[00217] 6. A coating dispersion of formulation set forth in Table 3 was prepared (12% NE30D Solids, 6 % talc, 82.0% aqueous carrier).

Table 3

Figure imgf000051_0001

[00218] 7. Tablets cured in step 5 above were coated with Eudragit NE30D using a Vector LDCS tablet coater to achieve a target weight gain of 8%. The formulation of the Eudragit NE 30D coated tablet is set forth in Table 4.

Table 4

Formulation:- Tablet Film Coating with NE30D

Figure imgf000051_0002

based on NE30D solids weight gain of 8% includes 12.5 excess

[00219] 8. Tablets coated with the NE30D film coat were then cured via application of Opadry® coat to a target weight gain of 3 % over 121 minutes at a temperature (inlet) of from 18.6°C at the onset to 37°C at 121 minutes. Parameters of coating/curing are set forth in Table 5. Table 5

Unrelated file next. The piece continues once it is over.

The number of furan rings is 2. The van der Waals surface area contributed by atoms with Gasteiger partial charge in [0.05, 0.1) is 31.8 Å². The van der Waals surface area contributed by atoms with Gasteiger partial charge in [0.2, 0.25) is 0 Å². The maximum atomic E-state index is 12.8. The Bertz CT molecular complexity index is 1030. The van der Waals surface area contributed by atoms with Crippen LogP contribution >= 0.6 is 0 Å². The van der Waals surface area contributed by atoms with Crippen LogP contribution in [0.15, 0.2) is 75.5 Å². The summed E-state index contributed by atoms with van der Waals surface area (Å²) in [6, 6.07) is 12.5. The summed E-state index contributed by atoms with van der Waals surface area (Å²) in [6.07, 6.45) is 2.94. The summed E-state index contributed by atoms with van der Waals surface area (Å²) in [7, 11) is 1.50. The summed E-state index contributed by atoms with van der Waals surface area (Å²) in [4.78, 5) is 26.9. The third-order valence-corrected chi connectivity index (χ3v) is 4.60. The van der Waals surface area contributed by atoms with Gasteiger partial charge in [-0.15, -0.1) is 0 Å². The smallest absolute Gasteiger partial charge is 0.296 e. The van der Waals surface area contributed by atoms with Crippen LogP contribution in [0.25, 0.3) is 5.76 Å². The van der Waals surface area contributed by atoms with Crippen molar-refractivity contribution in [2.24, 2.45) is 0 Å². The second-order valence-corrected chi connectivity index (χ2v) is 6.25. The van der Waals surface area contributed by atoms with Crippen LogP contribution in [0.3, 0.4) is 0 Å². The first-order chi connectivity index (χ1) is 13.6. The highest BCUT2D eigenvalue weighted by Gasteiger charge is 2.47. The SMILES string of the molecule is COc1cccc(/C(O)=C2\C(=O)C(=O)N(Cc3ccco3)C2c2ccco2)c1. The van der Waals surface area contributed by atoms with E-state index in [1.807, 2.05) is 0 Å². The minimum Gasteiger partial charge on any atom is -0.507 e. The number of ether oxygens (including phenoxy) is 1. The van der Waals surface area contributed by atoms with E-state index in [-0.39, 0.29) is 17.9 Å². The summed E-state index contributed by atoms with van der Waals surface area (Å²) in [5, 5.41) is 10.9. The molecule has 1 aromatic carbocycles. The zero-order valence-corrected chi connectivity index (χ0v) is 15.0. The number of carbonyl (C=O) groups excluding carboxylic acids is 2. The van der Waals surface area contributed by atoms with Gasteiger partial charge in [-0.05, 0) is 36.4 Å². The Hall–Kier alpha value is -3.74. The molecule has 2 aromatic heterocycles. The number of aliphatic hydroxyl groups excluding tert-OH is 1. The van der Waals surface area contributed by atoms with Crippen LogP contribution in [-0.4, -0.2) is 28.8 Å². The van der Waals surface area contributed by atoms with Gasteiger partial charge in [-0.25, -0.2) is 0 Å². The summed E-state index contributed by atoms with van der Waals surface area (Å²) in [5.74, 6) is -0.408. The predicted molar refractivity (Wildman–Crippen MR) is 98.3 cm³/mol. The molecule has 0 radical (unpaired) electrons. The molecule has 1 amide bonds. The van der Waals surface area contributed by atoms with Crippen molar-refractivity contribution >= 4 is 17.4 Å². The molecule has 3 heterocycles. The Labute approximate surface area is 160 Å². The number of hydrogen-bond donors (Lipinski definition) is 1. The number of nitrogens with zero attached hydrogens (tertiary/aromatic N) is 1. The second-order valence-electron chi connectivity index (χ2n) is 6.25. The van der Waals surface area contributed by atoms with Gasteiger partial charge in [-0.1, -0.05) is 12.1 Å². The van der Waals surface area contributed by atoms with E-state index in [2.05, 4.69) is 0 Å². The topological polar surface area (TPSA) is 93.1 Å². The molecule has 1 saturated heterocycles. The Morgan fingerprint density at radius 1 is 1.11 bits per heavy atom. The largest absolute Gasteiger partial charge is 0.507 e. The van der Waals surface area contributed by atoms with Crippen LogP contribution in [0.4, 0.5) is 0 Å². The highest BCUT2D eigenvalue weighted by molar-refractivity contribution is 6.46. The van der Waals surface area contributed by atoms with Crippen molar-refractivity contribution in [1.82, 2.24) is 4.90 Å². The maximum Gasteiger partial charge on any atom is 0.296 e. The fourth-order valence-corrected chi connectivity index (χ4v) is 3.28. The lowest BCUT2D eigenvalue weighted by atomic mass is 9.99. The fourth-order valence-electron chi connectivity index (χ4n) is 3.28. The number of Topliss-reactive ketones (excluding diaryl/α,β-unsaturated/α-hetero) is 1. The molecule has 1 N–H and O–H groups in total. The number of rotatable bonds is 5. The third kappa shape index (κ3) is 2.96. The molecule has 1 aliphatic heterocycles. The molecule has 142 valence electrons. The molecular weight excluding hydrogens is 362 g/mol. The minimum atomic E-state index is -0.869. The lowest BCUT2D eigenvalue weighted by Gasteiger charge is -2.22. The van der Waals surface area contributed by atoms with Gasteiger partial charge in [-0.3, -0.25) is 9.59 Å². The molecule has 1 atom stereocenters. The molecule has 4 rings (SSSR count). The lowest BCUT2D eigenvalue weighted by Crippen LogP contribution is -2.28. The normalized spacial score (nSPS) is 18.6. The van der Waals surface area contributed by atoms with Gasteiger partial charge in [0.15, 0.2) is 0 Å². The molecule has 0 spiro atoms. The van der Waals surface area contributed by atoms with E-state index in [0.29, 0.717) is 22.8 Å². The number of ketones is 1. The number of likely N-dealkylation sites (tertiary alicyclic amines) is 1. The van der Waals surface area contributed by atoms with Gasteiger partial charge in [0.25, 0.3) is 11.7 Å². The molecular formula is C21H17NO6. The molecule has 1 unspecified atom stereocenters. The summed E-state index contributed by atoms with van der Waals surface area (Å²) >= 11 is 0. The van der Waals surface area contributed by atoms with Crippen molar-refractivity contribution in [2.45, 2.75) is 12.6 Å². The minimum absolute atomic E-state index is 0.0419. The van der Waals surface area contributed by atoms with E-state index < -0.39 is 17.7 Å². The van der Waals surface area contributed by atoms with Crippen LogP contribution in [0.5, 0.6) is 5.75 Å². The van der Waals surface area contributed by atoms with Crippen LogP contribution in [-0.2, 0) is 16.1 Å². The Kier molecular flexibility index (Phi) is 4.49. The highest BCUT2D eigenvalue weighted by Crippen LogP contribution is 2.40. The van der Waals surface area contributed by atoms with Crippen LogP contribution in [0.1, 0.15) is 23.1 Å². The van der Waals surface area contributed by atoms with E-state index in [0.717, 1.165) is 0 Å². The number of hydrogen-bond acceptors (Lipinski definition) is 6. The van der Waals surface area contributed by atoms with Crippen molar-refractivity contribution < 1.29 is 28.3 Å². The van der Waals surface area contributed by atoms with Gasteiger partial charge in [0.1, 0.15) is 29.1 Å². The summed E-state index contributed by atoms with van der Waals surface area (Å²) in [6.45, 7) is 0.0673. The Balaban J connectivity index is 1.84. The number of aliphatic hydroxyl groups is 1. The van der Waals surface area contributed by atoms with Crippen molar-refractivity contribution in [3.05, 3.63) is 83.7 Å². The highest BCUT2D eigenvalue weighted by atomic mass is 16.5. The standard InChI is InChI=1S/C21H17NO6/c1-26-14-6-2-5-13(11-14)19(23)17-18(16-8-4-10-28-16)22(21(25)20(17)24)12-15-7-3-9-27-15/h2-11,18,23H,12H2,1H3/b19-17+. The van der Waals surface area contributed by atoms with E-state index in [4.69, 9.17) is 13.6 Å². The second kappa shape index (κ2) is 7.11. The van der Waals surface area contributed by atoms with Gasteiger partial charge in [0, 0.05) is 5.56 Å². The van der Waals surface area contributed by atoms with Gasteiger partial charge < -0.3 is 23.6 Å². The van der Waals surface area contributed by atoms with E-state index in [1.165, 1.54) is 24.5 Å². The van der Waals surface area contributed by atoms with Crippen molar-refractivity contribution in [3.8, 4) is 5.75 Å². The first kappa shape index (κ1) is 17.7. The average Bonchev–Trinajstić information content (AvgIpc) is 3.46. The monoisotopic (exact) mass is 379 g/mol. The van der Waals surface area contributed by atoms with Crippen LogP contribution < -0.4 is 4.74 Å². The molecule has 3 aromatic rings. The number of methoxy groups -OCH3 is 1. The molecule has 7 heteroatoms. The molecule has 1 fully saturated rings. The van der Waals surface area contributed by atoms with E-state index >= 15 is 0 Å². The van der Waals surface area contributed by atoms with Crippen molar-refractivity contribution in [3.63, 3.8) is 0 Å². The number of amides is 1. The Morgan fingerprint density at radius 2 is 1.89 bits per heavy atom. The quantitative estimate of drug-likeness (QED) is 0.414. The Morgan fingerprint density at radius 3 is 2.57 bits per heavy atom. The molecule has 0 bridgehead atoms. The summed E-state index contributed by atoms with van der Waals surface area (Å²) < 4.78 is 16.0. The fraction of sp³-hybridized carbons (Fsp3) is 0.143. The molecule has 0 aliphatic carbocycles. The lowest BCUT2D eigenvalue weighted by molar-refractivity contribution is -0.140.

Figure imgf000052_0001

N/A, monitored tablet weight gain

[00220] The weight gain of 60 tablets (each tablet was numbered) was monitored through the process so that at the end of the process, individual tablet weight gain and coating efficiency could be calculated. The coating level (NE30D solids) for these tablets was determined to be from 6.78 to 8.31%.

[00221] 9. Dissolution testing was conducted in SGF (analytical reference 1691-72) and in 40% ethanol/SGF (analytical reference 1739-42). The results of the dissolution are set forth in Figure 6. The results showed that the release rate of hydrocodone in the tablet in 40% ethanol/SGF fluid was slower than the release rate of hydrocodone in SGF.

[00222] 10. After the dissolution testing, the leftover coating film was removed and photographed with a microscope. The photographs revealed that the film coat had ruptured around areas of the tablet imprint. This was observed at two different coating levels, 6.8% and 8.2%.

[00223] For example, photographs of coating shells of Tablet 3 and Tablet 39 are presented in Figures 7 A and 7B. Tablet 3 had 8.2 % theoretical NE30D solids applied. Tablet 2 had theoretical 6.8 % NE30D coating applied.